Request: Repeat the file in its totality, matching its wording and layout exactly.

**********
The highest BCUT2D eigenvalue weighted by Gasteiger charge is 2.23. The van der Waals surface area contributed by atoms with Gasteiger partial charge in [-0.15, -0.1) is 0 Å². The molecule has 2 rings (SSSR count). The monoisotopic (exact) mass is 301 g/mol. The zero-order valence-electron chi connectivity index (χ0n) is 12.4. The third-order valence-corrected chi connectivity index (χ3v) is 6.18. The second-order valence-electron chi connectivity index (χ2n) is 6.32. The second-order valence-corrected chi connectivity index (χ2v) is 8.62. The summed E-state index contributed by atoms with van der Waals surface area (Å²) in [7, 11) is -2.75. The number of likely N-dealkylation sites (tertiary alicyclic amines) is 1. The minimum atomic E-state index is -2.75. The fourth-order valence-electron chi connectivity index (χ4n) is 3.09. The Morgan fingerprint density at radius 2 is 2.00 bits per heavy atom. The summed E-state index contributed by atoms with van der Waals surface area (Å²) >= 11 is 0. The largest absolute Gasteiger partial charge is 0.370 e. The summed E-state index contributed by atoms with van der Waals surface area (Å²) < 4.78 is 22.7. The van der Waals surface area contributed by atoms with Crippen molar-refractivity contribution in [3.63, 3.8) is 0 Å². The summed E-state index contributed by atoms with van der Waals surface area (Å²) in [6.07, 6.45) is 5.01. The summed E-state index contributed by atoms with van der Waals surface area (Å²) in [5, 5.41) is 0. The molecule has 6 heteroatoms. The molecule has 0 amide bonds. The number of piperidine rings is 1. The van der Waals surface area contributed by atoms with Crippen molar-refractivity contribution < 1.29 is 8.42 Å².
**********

The highest BCUT2D eigenvalue weighted by Gasteiger charge is 2.23. The van der Waals surface area contributed by atoms with Gasteiger partial charge in [-0.15, -0.1) is 0 Å². The molecule has 2 rings (SSSR count). The monoisotopic (exact) mass is 301 g/mol. The zero-order valence-electron chi connectivity index (χ0n) is 12.4. The third-order valence-corrected chi connectivity index (χ3v) is 6.18. The second-order valence-electron chi connectivity index (χ2n) is 6.32. The second-order valence-corrected chi connectivity index (χ2v) is 8.62. The summed E-state index contributed by atoms with van der Waals surface area (Å²) in [7, 11) is -2.75. The number of likely N-dealkylation sites (tertiary alicyclic amines) is 1. The minimum atomic E-state index is -2.75. The fourth-order valence-electron chi connectivity index (χ4n) is 3.09. The Morgan fingerprint density at radius 2 is 2.00 bits per heavy atom. The summed E-state index contributed by atoms with van der Waals surface area (Å²) >= 11 is 0. The largest absolute Gasteiger partial charge is 0.370 e. The summed E-state index contributed by atoms with van der Waals surface area (Å²) < 4.78 is 22.7. The van der Waals surface area contributed by atoms with Crippen molar-refractivity contribution in [3.63, 3.8) is 0 Å². The summed E-state index contributed by atoms with van der Waals surface area (Å²) in [6.07, 6.45) is 5.01. The summed E-state index contributed by atoms with van der Waals surface area (Å²) in [5, 5.41) is 0. The molecule has 6 heteroatoms. The molecule has 0 amide bonds. The number of piperidine rings is 1. The van der Waals surface area contributed by atoms with Crippen molar-refractivity contribution < 1.29 is 8.42 Å².